Bachmann 2Hap models
Bachmann’s long awaited 2Hap models started appearing in model shops during the last weekend in November 2020. What has taken so long? Surely this is just the MBSO of a 2EPB mated with the DTCL of a 2H and Bachmann already have tooling for models of both of these? Superficially yes, but this simplistic view overlooks the complexities and intricacies of the history and details of Southern Region EMUs and DEMUs. There are significant differences between similar car types in both units. Differing electrical equipment between 2EPBs and 2Haps plus provision or absence of lighting conduit on roofs are just two examples. On a purely model level, some time ago a modelling associate and I were trying to determine how we could make a 4EPB from a 2EPB, and provide a centre trailer for the 2H, using existing various Bachmann Mk1 suburban models, “cut-and-shut” if necessary, and similar vehicles from Replica Railways. What we discovered was every time Bachmann tools for a Mk1 suburban vehicle the details are subtly different, noticeable when put together. The most noticeable is the depth of the gutter, and on Bachmann models this varies between the 2EPB, 2H (MLV and Cep). Of course such details, including door furniture, may have varied in real life and building in batches over a long time there may not have been a Mk1 standard. Can any SEG member advise? For modelling a unit where vehicles are built around the same time in batches we do need such details to match. On top of this 2Haps were built in four distinct versions. A comprehensive and authoritative history can be viewed online on the informative Blood and Custard website. Bachmann’s three models are of the 1957 phase 1 type, but this does not mean just one set of tooling because as we shall see, all three versions correctly have different body types and details. The details on these models are correct for 1957 phase 1 Haps.
The three models are as follows:
31-390. Unit 6061 MBSO S61259 DTCL S75379 BR green with plain cab fronts. Whistles on cab fronts, periscopes above the guard’s compartment on the MBSO. Headcodes and rear blanks in the early tall thick but narrow font. Headcode 18 (in 1961 on the SE Division Charing Cross – Sevenoaks via Lewisham and Orpington or Charing Cross – Margate via Orpington, Dover Priory and Minster) on the MBSO, double white blanks on the DTCL. This unit was in this incarnation from late March 1959 but unfortunately we do not know when it received its small yellow warning panels (~mid 1960s?).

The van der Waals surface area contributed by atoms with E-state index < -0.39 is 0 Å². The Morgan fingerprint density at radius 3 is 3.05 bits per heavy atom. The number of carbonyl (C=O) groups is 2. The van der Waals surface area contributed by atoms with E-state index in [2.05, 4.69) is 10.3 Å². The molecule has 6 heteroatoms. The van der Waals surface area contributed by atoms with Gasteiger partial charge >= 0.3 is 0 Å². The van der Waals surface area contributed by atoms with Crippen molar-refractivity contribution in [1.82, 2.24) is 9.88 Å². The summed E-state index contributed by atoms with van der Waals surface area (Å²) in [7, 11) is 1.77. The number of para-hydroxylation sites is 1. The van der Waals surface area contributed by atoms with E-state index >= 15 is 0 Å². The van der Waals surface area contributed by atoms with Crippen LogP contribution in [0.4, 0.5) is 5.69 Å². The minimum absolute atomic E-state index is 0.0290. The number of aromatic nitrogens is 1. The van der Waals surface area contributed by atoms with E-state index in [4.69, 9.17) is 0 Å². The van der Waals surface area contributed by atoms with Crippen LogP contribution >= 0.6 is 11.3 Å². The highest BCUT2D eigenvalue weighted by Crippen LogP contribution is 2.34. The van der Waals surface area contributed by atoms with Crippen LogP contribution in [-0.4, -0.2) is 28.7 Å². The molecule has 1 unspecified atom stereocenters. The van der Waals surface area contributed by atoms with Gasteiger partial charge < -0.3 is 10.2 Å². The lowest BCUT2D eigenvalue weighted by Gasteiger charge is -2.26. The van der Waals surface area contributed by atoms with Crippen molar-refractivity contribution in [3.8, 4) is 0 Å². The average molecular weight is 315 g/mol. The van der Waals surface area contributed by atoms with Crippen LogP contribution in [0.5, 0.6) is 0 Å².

31-391. Unit 6063 MBSO S61261 DTCL S75381 BR blue & grey. Roof horns above the cabs, no periscopes on the MBSO. Speedometer cable on the inner bogie of the DTCL. Headcodes and rear blanks of the later shorter thinner font. Headcode 84 (in 1981 on the SE Division Charing Cross – Gravesend or Maidstone West via Greenwich) on the MBSO, double red blanks on the DTCL. This unit was in this incarnation from May 1981 until October 1987.
31-392. Unit 4308 (previously 6077) MBSO 61275 DTCL 73395 Revised Network SouthEast livery with Kent Coast sub-sector branding. Roof horns above the cabs, no periscopes on the MBSO. High intensity headlights on the cab fronts. Speedometer cable on the inner bogie of the DTCL. Headcodes of the later shorter thinner font. Headcode 90 on the MBSO, headcode 37 on the DTCL. This unit was in this incarnation between June 1989 and withdrawal in March 1995. Note this unit was then stored and became part of the NRM’s National Collection. It has been cosmetically restored by our friends the Network SouthEast Railway Society as their “Project Commuter”.